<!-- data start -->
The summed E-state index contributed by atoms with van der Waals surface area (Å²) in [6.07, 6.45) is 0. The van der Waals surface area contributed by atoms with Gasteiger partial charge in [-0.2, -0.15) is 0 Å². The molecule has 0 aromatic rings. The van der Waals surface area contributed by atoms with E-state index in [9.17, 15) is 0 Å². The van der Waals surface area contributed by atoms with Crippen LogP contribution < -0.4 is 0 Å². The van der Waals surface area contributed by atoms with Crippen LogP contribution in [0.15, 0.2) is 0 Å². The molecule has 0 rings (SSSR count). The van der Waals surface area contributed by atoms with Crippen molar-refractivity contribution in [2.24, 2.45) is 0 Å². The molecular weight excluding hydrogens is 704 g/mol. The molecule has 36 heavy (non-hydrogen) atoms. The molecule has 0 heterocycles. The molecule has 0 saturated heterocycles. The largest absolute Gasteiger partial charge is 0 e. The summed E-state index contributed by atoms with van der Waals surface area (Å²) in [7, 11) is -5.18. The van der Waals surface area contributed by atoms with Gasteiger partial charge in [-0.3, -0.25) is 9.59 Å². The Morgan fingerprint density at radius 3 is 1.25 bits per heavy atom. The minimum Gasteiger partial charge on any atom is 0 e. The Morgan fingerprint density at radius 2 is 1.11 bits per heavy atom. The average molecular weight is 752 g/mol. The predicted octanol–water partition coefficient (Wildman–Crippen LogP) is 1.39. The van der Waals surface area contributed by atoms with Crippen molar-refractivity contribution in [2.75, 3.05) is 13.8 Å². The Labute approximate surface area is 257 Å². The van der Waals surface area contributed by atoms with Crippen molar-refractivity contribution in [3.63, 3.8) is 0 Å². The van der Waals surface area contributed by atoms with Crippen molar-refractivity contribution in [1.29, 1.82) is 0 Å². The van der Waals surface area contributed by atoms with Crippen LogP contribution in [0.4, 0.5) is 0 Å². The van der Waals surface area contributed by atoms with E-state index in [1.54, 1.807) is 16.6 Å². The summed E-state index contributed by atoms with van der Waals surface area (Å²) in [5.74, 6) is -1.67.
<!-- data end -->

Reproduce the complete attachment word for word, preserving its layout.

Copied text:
The summed E-state index contributed by atoms with van der Waals surface area (Å²) in [6.07, 6.45) is 0. The van der Waals surface area contributed by atoms with Gasteiger partial charge in [-0.2, -0.15) is 0 Å². The molecule has 0 aromatic rings. The van der Waals surface area contributed by atoms with E-state index in [9.17, 15) is 0 Å². The van der Waals surface area contributed by atoms with Crippen LogP contribution < -0.4 is 0 Å². The van der Waals surface area contributed by atoms with Crippen LogP contribution in [0.15, 0.2) is 0 Å². The molecule has 0 rings (SSSR count). The van der Waals surface area contributed by atoms with Crippen molar-refractivity contribution in [2.24, 2.45) is 0 Å². The molecular weight excluding hydrogens is 704 g/mol. The molecule has 36 heavy (non-hydrogen) atoms. The molecule has 0 heterocycles. The molecule has 0 saturated heterocycles. The largest absolute Gasteiger partial charge is 0 e. The summed E-state index contributed by atoms with van der Waals surface area (Å²) in [7, 11) is -5.18. The van der Waals surface area contributed by atoms with Gasteiger partial charge in [-0.3, -0.25) is 9.59 Å². The Morgan fingerprint density at radius 3 is 1.25 bits per heavy atom. The minimum Gasteiger partial charge on any atom is 0 e. The Morgan fingerprint density at radius 2 is 1.11 bits per heavy atom. The average molecular weight is 752 g/mol. The predicted octanol–water partition coefficient (Wildman–Crippen LogP) is 1.39. The van der Waals surface area contributed by atoms with Crippen molar-refractivity contribution in [2.75, 3.05) is 13.8 Å². The Labute approximate surface area is 257 Å². The van der Waals surface area contributed by atoms with Crippen molar-refractivity contribution in [3.63, 3.8) is 0 Å². The van der Waals surface area contributed by atoms with Crippen molar-refractivity contribution in [1.29, 1.82) is 0 Å². The van der Waals surface area contributed by atoms with Crippen LogP contribution in [0.4, 0.5) is 0 Å². The van der Waals surface area contributed by atoms with E-state index in [1.54, 1.807) is 16.6 Å². The summed E-state index contributed by atoms with van der Waals surface area (Å²) in [5.74, 6) is -1.67.